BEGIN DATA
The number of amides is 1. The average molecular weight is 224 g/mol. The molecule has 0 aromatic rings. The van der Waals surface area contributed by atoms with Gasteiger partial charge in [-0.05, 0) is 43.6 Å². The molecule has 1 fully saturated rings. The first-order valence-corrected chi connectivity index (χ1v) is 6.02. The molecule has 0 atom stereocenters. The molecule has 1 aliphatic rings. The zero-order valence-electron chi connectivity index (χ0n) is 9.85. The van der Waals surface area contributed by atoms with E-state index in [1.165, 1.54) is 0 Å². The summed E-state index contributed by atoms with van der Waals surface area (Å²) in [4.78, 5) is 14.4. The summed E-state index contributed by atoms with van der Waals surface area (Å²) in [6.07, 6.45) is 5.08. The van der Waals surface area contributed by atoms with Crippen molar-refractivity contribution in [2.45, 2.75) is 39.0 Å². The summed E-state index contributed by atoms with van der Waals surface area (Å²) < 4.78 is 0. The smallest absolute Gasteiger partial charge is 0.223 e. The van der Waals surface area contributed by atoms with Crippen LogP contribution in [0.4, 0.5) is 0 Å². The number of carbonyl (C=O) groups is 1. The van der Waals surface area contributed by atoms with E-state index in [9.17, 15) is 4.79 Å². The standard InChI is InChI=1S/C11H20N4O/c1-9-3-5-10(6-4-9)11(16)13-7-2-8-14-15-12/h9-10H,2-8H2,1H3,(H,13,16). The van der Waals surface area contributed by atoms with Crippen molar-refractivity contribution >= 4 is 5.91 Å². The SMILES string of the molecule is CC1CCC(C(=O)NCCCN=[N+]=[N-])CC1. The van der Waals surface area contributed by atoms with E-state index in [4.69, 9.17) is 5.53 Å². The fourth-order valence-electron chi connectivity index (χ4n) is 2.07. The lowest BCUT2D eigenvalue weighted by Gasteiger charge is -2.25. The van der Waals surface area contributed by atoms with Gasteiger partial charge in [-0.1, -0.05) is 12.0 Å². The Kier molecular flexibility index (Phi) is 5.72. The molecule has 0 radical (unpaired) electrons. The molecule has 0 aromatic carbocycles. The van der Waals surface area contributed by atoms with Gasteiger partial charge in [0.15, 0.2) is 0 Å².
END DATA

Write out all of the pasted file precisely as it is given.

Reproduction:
The number of amides is 1. The average molecular weight is 224 g/mol. The molecule has 0 aromatic rings. The van der Waals surface area contributed by atoms with Gasteiger partial charge in [-0.05, 0) is 43.6 Å². The molecule has 1 fully saturated rings. The first-order valence-corrected chi connectivity index (χ1v) is 6.02. The molecule has 0 atom stereocenters. The molecule has 1 aliphatic rings. The zero-order valence-electron chi connectivity index (χ0n) is 9.85. The van der Waals surface area contributed by atoms with E-state index in [1.165, 1.54) is 0 Å². The summed E-state index contributed by atoms with van der Waals surface area (Å²) in [4.78, 5) is 14.4. The summed E-state index contributed by atoms with van der Waals surface area (Å²) in [6.07, 6.45) is 5.08. The van der Waals surface area contributed by atoms with Crippen molar-refractivity contribution in [2.45, 2.75) is 39.0 Å². The summed E-state index contributed by atoms with van der Waals surface area (Å²) < 4.78 is 0. The smallest absolute Gasteiger partial charge is 0.223 e. The van der Waals surface area contributed by atoms with Crippen LogP contribution in [0.4, 0.5) is 0 Å². The number of carbonyl (C=O) groups is 1. The van der Waals surface area contributed by atoms with E-state index in [9.17, 15) is 4.79 Å². The standard InChI is InChI=1S/C11H20N4O/c1-9-3-5-10(6-4-9)11(16)13-7-2-8-14-15-12/h9-10H,2-8H2,1H3,(H,13,16). The van der Waals surface area contributed by atoms with Crippen molar-refractivity contribution >= 4 is 5.91 Å². The SMILES string of the molecule is CC1CCC(C(=O)NCCCN=[N+]=[N-])CC1. The van der Waals surface area contributed by atoms with E-state index in [4.69, 9.17) is 5.53 Å². The fourth-order valence-electron chi connectivity index (χ4n) is 2.07. The lowest BCUT2D eigenvalue weighted by Gasteiger charge is -2.25. The van der Waals surface area contributed by atoms with Gasteiger partial charge in [-0.1, -0.05) is 12.0 Å². The Kier molecular flexibility index (Phi) is 5.72. The molecule has 0 radical (unpaired) electrons. The molecule has 0 aromatic carbocycles. The van der Waals surface area contributed by atoms with Gasteiger partial charge in [0.15, 0.2) is 0 Å².